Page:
Of every dollar you pay in federal income taxes, about 27 cents goes to the military, a little less than 27 cents goes to health care, fifteen cents for payment on the national debt, and a little more than 30 cents goes to everything else.
Another way to look at it is that your federal income taxes go into what’s called “federal funds,” which is the name for the pot of money the federal government collects for general purposes. In addition to federal funds, there are “trust funds,” which the federal government collects for specific purposes.
Unlike your federal income taxes, payroll taxes – what likely appears on your paystub as FICA, Social Security, or Medicare – don’t go into the big pot of federal funds, but instead go into trust funds. The tax you pay for Social Security is counted in the Social Security trust fund, not in federal funds, and likewise for Medicare. That means payroll taxes are not available for federal spending on the military, education or other programs. Another example of a federal trust fund is the Highway Trust Fund. The Highway Trust Fund is paid for by federal gas taxes, and is used for road and infrastructure repairs and improvements all around the country.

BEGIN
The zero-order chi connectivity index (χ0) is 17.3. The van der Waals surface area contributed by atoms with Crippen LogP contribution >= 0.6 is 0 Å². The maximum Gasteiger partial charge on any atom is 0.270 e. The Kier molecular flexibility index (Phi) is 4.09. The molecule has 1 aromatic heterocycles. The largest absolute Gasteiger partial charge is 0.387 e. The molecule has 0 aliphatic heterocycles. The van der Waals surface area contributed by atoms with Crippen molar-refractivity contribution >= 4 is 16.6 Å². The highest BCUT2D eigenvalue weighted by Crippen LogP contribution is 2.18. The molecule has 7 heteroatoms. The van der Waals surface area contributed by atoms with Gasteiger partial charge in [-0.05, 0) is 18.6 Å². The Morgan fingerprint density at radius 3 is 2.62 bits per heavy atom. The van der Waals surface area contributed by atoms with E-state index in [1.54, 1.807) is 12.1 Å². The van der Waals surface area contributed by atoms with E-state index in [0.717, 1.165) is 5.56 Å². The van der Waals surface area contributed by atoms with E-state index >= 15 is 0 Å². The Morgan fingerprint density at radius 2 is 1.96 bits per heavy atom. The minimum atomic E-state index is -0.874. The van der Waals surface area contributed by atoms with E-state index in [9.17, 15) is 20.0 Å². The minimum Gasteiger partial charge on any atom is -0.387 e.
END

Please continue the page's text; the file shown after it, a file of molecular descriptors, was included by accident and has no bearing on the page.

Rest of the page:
But most spending categories – from the military to education – don’t have trust funds of any significant size, which means they have to rely on federal funds that come largely from income taxes. On Tax Day, it’s all about federal funds that pay for the military, certain health care programs like Medicaid and the Children’s Health Insurance Program, education and other things.
Our Tax Day materials, like our income tax dollar and tax receipt show you what becomes of your income tax dollar after it joins the big pot of federal funds. Trust fund expenses like Social Security and Medicare aren’t included – they’ll have to get their own day.